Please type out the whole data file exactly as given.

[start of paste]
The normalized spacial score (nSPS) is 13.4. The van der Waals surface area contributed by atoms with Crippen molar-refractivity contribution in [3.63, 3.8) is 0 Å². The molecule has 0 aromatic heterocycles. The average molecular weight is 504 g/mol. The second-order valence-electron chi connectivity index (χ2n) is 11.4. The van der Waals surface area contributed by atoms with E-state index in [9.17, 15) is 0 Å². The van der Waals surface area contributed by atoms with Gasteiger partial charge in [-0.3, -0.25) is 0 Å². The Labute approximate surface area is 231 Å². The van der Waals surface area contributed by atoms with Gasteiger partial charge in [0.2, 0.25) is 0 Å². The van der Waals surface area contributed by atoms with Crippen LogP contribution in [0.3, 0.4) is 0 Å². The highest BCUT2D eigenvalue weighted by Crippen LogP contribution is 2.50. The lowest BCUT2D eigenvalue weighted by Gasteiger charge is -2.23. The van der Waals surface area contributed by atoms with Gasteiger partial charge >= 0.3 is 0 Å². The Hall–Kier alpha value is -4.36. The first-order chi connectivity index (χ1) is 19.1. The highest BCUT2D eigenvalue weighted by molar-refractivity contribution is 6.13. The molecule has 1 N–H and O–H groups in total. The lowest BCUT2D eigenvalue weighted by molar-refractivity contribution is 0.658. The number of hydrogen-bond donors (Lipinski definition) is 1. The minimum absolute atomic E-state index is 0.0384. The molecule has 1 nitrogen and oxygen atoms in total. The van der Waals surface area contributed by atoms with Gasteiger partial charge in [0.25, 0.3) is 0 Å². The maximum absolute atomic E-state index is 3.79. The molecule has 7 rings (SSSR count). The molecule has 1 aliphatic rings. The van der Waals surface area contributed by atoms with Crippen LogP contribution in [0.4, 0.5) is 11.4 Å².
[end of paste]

The normalized spacial score (nSPS) is 13.4. The van der Waals surface area contributed by atoms with Crippen molar-refractivity contribution in [3.63, 3.8) is 0 Å². The molecule has 0 aromatic heterocycles. The average molecular weight is 504 g/mol. The second-order valence-electron chi connectivity index (χ2n) is 11.4. The van der Waals surface area contributed by atoms with E-state index in [9.17, 15) is 0 Å². The van der Waals surface area contributed by atoms with Gasteiger partial charge in [-0.3, -0.25) is 0 Å². The Labute approximate surface area is 231 Å². The van der Waals surface area contributed by atoms with Gasteiger partial charge in [0.2, 0.25) is 0 Å². The van der Waals surface area contributed by atoms with Crippen LogP contribution in [0.3, 0.4) is 0 Å². The highest BCUT2D eigenvalue weighted by Crippen LogP contribution is 2.50. The lowest BCUT2D eigenvalue weighted by Gasteiger charge is -2.23. The van der Waals surface area contributed by atoms with Gasteiger partial charge >= 0.3 is 0 Å². The Hall–Kier alpha value is -4.36. The first-order chi connectivity index (χ1) is 19.1. The highest BCUT2D eigenvalue weighted by molar-refractivity contribution is 6.13. The molecule has 1 N–H and O–H groups in total. The lowest BCUT2D eigenvalue weighted by molar-refractivity contribution is 0.658. The number of hydrogen-bond donors (Lipinski definition) is 1. The minimum absolute atomic E-state index is 0.0384. The molecule has 1 nitrogen and oxygen atoms in total. The van der Waals surface area contributed by atoms with Gasteiger partial charge in [0.25, 0.3) is 0 Å². The maximum absolute atomic E-state index is 3.79. The molecule has 7 rings (SSSR count). The molecule has 1 aliphatic rings. The van der Waals surface area contributed by atoms with Crippen LogP contribution in [0.4, 0.5) is 11.4 Å².